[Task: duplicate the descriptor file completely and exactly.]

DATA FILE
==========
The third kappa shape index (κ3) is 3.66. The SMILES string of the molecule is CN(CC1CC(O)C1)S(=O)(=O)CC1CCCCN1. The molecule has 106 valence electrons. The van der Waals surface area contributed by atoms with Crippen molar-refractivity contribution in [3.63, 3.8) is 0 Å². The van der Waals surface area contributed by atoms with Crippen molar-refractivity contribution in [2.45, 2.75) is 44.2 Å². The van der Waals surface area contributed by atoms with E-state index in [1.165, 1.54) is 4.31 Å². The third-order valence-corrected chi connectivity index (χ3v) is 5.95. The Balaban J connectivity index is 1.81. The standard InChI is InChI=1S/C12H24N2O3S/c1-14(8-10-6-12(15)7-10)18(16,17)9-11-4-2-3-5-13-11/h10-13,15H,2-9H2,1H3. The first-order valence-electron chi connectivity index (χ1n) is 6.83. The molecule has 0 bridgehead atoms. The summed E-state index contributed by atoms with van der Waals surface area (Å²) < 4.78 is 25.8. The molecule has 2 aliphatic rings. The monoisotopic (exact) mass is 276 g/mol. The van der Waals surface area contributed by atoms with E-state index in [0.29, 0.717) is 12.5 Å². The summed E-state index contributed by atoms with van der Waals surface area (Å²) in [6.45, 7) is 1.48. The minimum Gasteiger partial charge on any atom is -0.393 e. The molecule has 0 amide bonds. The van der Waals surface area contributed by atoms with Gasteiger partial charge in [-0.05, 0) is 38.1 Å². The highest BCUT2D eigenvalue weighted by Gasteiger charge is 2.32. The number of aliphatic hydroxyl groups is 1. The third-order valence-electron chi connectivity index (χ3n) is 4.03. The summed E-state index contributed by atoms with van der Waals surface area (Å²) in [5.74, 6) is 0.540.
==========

The third kappa shape index (κ3) is 3.66. The SMILES string of the molecule is CN(CC1CC(O)C1)S(=O)(=O)CC1CCCCN1. The molecule has 106 valence electrons. The van der Waals surface area contributed by atoms with Crippen molar-refractivity contribution in [3.63, 3.8) is 0 Å². The van der Waals surface area contributed by atoms with Crippen molar-refractivity contribution in [2.45, 2.75) is 44.2 Å². The van der Waals surface area contributed by atoms with E-state index in [1.165, 1.54) is 4.31 Å². The third-order valence-corrected chi connectivity index (χ3v) is 5.95. The Balaban J connectivity index is 1.81. The standard InChI is InChI=1S/C12H24N2O3S/c1-14(8-10-6-12(15)7-10)18(16,17)9-11-4-2-3-5-13-11/h10-13,15H,2-9H2,1H3. The first-order valence-electron chi connectivity index (χ1n) is 6.83. The molecule has 0 bridgehead atoms. The summed E-state index contributed by atoms with van der Waals surface area (Å²) < 4.78 is 25.8. The molecule has 2 aliphatic rings. The monoisotopic (exact) mass is 276 g/mol. The van der Waals surface area contributed by atoms with E-state index in [0.29, 0.717) is 12.5 Å². The summed E-state index contributed by atoms with van der Waals surface area (Å²) in [6.45, 7) is 1.48. The minimum Gasteiger partial charge on any atom is -0.393 e. The molecule has 0 amide bonds. The van der Waals surface area contributed by atoms with Gasteiger partial charge in [-0.05, 0) is 38.1 Å². The highest BCUT2D eigenvalue weighted by Gasteiger charge is 2.32. The number of aliphatic hydroxyl groups is 1. The third-order valence-electron chi connectivity index (χ3n) is 4.03. The summed E-state index contributed by atoms with van der Waals surface area (Å²) in [5.74, 6) is 0.540.